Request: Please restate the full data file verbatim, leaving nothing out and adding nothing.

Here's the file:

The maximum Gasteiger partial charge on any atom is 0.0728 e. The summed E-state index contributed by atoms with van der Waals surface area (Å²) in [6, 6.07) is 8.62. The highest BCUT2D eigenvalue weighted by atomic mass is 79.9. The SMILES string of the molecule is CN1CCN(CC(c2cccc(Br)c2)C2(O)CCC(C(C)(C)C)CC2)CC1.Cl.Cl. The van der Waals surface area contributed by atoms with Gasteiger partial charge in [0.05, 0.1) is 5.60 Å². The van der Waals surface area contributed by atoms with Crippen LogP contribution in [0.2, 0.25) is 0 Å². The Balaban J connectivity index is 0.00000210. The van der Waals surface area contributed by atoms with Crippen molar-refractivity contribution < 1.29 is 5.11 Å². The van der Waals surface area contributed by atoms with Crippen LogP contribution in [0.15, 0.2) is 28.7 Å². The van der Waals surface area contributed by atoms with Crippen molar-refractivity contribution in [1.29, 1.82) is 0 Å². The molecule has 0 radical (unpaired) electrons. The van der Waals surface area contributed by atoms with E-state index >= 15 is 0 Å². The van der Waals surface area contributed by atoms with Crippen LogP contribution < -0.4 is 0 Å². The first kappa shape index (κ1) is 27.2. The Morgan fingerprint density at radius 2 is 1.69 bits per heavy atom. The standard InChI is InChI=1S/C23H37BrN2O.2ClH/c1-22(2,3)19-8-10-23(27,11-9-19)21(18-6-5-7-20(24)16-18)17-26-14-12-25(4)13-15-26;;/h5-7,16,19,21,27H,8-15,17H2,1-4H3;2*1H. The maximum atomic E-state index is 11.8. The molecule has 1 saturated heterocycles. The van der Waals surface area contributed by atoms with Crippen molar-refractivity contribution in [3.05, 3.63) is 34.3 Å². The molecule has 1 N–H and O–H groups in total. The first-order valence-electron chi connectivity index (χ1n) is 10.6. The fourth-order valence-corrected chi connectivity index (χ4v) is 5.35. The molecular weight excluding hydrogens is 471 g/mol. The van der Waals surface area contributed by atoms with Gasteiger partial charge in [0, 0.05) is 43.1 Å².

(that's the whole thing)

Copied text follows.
The maximum Gasteiger partial charge on any atom is 0.0728 e. The summed E-state index contributed by atoms with van der Waals surface area (Å²) in [6, 6.07) is 8.62. The highest BCUT2D eigenvalue weighted by atomic mass is 79.9. The SMILES string of the molecule is CN1CCN(CC(c2cccc(Br)c2)C2(O)CCC(C(C)(C)C)CC2)CC1.Cl.Cl. The van der Waals surface area contributed by atoms with Gasteiger partial charge in [0.05, 0.1) is 5.60 Å². The van der Waals surface area contributed by atoms with Crippen LogP contribution in [0.2, 0.25) is 0 Å². The Balaban J connectivity index is 0.00000210. The van der Waals surface area contributed by atoms with Crippen molar-refractivity contribution < 1.29 is 5.11 Å². The van der Waals surface area contributed by atoms with Crippen LogP contribution in [0.15, 0.2) is 28.7 Å². The van der Waals surface area contributed by atoms with Crippen molar-refractivity contribution in [1.29, 1.82) is 0 Å². The molecule has 0 radical (unpaired) electrons. The van der Waals surface area contributed by atoms with E-state index >= 15 is 0 Å². The van der Waals surface area contributed by atoms with Crippen LogP contribution < -0.4 is 0 Å². The first kappa shape index (κ1) is 27.2. The Morgan fingerprint density at radius 2 is 1.69 bits per heavy atom. The standard InChI is InChI=1S/C23H37BrN2O.2ClH/c1-22(2,3)19-8-10-23(27,11-9-19)21(18-6-5-7-20(24)16-18)17-26-14-12-25(4)13-15-26;;/h5-7,16,19,21,27H,8-15,17H2,1-4H3;2*1H. The maximum atomic E-state index is 11.8. The molecule has 1 saturated heterocycles. The van der Waals surface area contributed by atoms with Crippen molar-refractivity contribution in [3.05, 3.63) is 34.3 Å². The molecule has 1 N–H and O–H groups in total. The first-order valence-electron chi connectivity index (χ1n) is 10.6. The fourth-order valence-corrected chi connectivity index (χ4v) is 5.35. The molecular weight excluding hydrogens is 471 g/mol. The van der Waals surface area contributed by atoms with Gasteiger partial charge in [0, 0.05) is 43.1 Å².